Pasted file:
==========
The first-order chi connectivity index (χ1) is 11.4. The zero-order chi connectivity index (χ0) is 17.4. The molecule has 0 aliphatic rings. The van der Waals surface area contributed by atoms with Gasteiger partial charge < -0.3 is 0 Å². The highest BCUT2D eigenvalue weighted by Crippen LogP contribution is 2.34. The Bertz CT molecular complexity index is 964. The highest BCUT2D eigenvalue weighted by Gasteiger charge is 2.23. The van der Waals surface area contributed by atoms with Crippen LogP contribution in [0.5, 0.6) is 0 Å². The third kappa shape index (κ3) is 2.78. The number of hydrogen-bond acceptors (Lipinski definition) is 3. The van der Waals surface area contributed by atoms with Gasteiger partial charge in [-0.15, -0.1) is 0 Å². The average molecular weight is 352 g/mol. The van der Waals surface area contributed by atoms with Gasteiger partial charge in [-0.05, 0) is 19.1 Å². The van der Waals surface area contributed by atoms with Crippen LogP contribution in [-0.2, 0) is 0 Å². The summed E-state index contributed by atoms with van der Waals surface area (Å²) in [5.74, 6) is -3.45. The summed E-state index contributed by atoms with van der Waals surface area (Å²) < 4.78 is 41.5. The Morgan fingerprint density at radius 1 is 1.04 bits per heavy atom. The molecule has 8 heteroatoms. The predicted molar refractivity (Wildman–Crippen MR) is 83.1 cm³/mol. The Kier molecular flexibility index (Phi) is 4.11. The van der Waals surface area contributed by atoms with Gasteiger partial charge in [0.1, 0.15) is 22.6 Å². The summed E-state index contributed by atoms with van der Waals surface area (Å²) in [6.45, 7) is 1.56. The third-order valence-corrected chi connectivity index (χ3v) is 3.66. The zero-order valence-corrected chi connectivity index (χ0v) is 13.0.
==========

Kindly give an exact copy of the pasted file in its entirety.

The first-order chi connectivity index (χ1) is 11.4. The zero-order chi connectivity index (χ0) is 17.4. The molecule has 0 aliphatic rings. The van der Waals surface area contributed by atoms with Gasteiger partial charge < -0.3 is 0 Å². The highest BCUT2D eigenvalue weighted by Crippen LogP contribution is 2.34. The Bertz CT molecular complexity index is 964. The highest BCUT2D eigenvalue weighted by Gasteiger charge is 2.23. The van der Waals surface area contributed by atoms with Crippen LogP contribution in [0.5, 0.6) is 0 Å². The third kappa shape index (κ3) is 2.78. The number of hydrogen-bond acceptors (Lipinski definition) is 3. The van der Waals surface area contributed by atoms with Gasteiger partial charge in [-0.15, -0.1) is 0 Å². The average molecular weight is 352 g/mol. The van der Waals surface area contributed by atoms with Gasteiger partial charge in [-0.05, 0) is 19.1 Å². The van der Waals surface area contributed by atoms with Crippen LogP contribution in [-0.2, 0) is 0 Å². The summed E-state index contributed by atoms with van der Waals surface area (Å²) in [5.74, 6) is -3.45. The summed E-state index contributed by atoms with van der Waals surface area (Å²) < 4.78 is 41.5. The Morgan fingerprint density at radius 1 is 1.04 bits per heavy atom. The molecule has 8 heteroatoms. The predicted molar refractivity (Wildman–Crippen MR) is 83.1 cm³/mol. The Kier molecular flexibility index (Phi) is 4.11. The van der Waals surface area contributed by atoms with Gasteiger partial charge in [0.1, 0.15) is 22.6 Å². The summed E-state index contributed by atoms with van der Waals surface area (Å²) in [6.45, 7) is 1.56. The third-order valence-corrected chi connectivity index (χ3v) is 3.66. The zero-order valence-corrected chi connectivity index (χ0v) is 13.0.